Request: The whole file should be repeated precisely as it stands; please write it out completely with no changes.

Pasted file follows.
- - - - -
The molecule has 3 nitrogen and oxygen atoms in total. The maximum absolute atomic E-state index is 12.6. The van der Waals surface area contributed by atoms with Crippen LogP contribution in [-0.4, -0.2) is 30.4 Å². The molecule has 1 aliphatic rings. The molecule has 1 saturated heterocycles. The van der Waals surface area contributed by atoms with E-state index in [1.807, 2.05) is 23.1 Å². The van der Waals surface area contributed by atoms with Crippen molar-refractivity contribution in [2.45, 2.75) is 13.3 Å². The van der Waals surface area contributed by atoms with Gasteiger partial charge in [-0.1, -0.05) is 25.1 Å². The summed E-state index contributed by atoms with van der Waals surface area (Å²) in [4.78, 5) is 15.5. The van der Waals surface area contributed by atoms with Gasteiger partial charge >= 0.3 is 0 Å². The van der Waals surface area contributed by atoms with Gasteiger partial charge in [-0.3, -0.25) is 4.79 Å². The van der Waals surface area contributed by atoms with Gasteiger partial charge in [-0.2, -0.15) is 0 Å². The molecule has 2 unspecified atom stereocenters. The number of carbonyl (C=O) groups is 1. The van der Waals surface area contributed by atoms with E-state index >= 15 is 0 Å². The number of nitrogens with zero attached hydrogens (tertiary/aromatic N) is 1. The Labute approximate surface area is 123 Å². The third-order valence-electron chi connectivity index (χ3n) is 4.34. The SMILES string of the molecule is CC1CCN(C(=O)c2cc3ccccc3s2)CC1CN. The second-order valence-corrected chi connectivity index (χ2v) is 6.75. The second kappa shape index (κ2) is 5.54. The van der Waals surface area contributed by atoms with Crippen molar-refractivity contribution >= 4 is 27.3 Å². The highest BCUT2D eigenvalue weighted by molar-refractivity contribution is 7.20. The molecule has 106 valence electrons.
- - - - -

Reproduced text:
The molecule has 3 nitrogen and oxygen atoms in total. The maximum absolute atomic E-state index is 12.6. The van der Waals surface area contributed by atoms with Crippen LogP contribution in [-0.4, -0.2) is 30.4 Å². The molecule has 1 aliphatic rings. The molecule has 1 saturated heterocycles. The van der Waals surface area contributed by atoms with E-state index in [1.807, 2.05) is 23.1 Å². The van der Waals surface area contributed by atoms with Crippen molar-refractivity contribution in [2.45, 2.75) is 13.3 Å². The van der Waals surface area contributed by atoms with Gasteiger partial charge in [-0.1, -0.05) is 25.1 Å². The summed E-state index contributed by atoms with van der Waals surface area (Å²) in [4.78, 5) is 15.5. The van der Waals surface area contributed by atoms with Gasteiger partial charge >= 0.3 is 0 Å². The van der Waals surface area contributed by atoms with Gasteiger partial charge in [-0.3, -0.25) is 4.79 Å². The van der Waals surface area contributed by atoms with Gasteiger partial charge in [-0.2, -0.15) is 0 Å². The molecule has 2 unspecified atom stereocenters. The number of carbonyl (C=O) groups is 1. The van der Waals surface area contributed by atoms with E-state index >= 15 is 0 Å². The number of nitrogens with zero attached hydrogens (tertiary/aromatic N) is 1. The Labute approximate surface area is 123 Å². The third-order valence-electron chi connectivity index (χ3n) is 4.34. The SMILES string of the molecule is CC1CCN(C(=O)c2cc3ccccc3s2)CC1CN. The second-order valence-corrected chi connectivity index (χ2v) is 6.75. The second kappa shape index (κ2) is 5.54. The van der Waals surface area contributed by atoms with Crippen molar-refractivity contribution >= 4 is 27.3 Å². The highest BCUT2D eigenvalue weighted by molar-refractivity contribution is 7.20. The molecule has 106 valence electrons.